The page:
The World Health Organization (WHO) declared COVID-19 a global pandemic on the 11th of March 2020 and what followed subsequently was nothing short of sheer devastation as hordes of retailers in Europe and USA shut down stores and filed for bankruptcy, the ripple effect of which were felt far and wide across the supply chain and more intensely by the garment makers, who owe their business existence to the brands and retailers.
As per reports, the pandemic has been especially harsher on fashion brands and retailers as stay-at-home orders enacted from mid-March last year forced major companies to close down operations and they struggled to survive. With scores of big names filing for Chapter 11 and those who managed to stay afloat witnessing their revenues taking a tumble, all of these combined to hit hard the garment makers in Bangladesh.
When the pandemic hit, buyers began cancelling orders on a huge scale, and since then, the garment industry has been struggling to recover from COVID-19 related challenges even as workers in thousands if not lakhs have been rendered jobless in the wake of the pandemic while a substantial chunk of the small and medium-level players, which added vibrancy to the dynamic apparel manufacturing sector in Bangladesh, bowed out of business for good.
If order cancellations were not all, according to reports, scores of major brands and retailers, including Sears, Forever 21, Ross Dress for Less, The Children’s Place, Kohl’s KSS, Global Brands Group and Arcadia (owners of Topshop), refused payment to factories on US $ 40 billion worth of completed goods, leaving factories facing down bankruptcy and pushing garment workers out onto the street even if luckily over two-dozen large brands, including H&M, PVH Budish, VF Corporation VFC, Zara and C&A, reinstated and paid for orders after international pressure last year.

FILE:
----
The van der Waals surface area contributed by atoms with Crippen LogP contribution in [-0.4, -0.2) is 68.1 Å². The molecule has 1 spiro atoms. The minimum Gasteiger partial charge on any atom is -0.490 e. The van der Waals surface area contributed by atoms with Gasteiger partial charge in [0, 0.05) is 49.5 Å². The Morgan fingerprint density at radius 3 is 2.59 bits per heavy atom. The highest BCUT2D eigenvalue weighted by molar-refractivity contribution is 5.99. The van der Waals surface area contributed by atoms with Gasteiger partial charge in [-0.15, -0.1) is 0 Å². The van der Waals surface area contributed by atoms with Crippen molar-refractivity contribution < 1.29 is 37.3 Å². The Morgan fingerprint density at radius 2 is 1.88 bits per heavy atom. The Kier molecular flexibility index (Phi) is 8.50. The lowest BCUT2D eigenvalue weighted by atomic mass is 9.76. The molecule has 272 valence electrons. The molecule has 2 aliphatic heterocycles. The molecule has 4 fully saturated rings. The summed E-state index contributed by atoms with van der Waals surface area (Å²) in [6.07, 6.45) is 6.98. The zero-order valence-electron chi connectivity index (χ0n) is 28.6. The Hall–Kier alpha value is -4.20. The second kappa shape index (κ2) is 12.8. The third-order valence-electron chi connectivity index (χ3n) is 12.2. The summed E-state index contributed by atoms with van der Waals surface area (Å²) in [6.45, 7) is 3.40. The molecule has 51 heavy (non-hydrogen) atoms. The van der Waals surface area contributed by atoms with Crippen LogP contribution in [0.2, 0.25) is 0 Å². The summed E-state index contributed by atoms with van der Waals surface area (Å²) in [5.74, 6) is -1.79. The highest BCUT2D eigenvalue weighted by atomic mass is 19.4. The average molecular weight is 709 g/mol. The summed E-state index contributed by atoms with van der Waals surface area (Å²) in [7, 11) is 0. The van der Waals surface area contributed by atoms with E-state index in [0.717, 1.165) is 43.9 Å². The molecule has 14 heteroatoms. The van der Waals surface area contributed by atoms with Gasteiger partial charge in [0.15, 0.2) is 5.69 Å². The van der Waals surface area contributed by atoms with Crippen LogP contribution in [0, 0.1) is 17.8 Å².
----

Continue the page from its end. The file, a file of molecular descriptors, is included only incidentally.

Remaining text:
Subsequently though, substantial number of cancelled orders were reinstated.
However, the large-scale bankruptcies among the retailers in the West and subsequent payment failures and defaults weighed so heavily on the pandemic-stricken garment exporters that it even led a group of Bangladeshi garment suppliers, who were severely hit by Coronavirus and unethical business practices of Western clothing giants, to file a case and even secure a rare victory in a US $ 40 million lawsuit against US clothing giant Sears.
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Thereafter, with mass vaccinations in the Western countries, things started to improve as retail chains resumed operations and demand for clothing among the end-consumers started rising once again which gave a ray of hope to the beleaguered Bangladeshi garment exporters. After a protracted pandemic-induced downturn, exports showed signs of rebound, raking in US $ 38.75 billion in FY ’21, recording a growth rate of 15.10 per cent, riding high on RMG export recovery, which earned US $ 31.45 billion showing a 12.55 per cent growth, according to the figures of the Bangladesh’s Export Promotion Bureau or the EPB.
This is no mean feat considering the fallouts of the pandemic, when many economies in the world faced challenges of Coronavirus shutdowns and trade disruptions.
Nevertheless, even when things were making a turnaround for good came in news of a worrying development somewhere in July when Western media reported that the North American arm of Global Brands Group (GBG) has also filed for Chapter 11 bankruptcy.
As per reports, in a court filing in the New York Southern District Bankruptcy Court, GBG USA Inc. disclosed 1 billion and 10 billion dollars in assets and liabilities, and listed between 1000 to 5000 creditors even if they reportedly owe top creditors large sums of money, including US $ 6 million to Kenneth Cole and US $ 3.6 million to Authentic Brands Group.
Global Brands Group is hoping they’ll resume business as usual after their bankruptcy process and are planning to use the bankruptcy sales process to unload assets like inventory. The company is also hoping to sell off assets including that of Ely & Walker, Airband, Magna Ready, Yarrow, B New York and Juniperunltd brands, maintained the reports while adding the company was also planning to sell its Aquatalia footwear brand, with Windsong Global LLC seen as a leading contender to purchase the brand.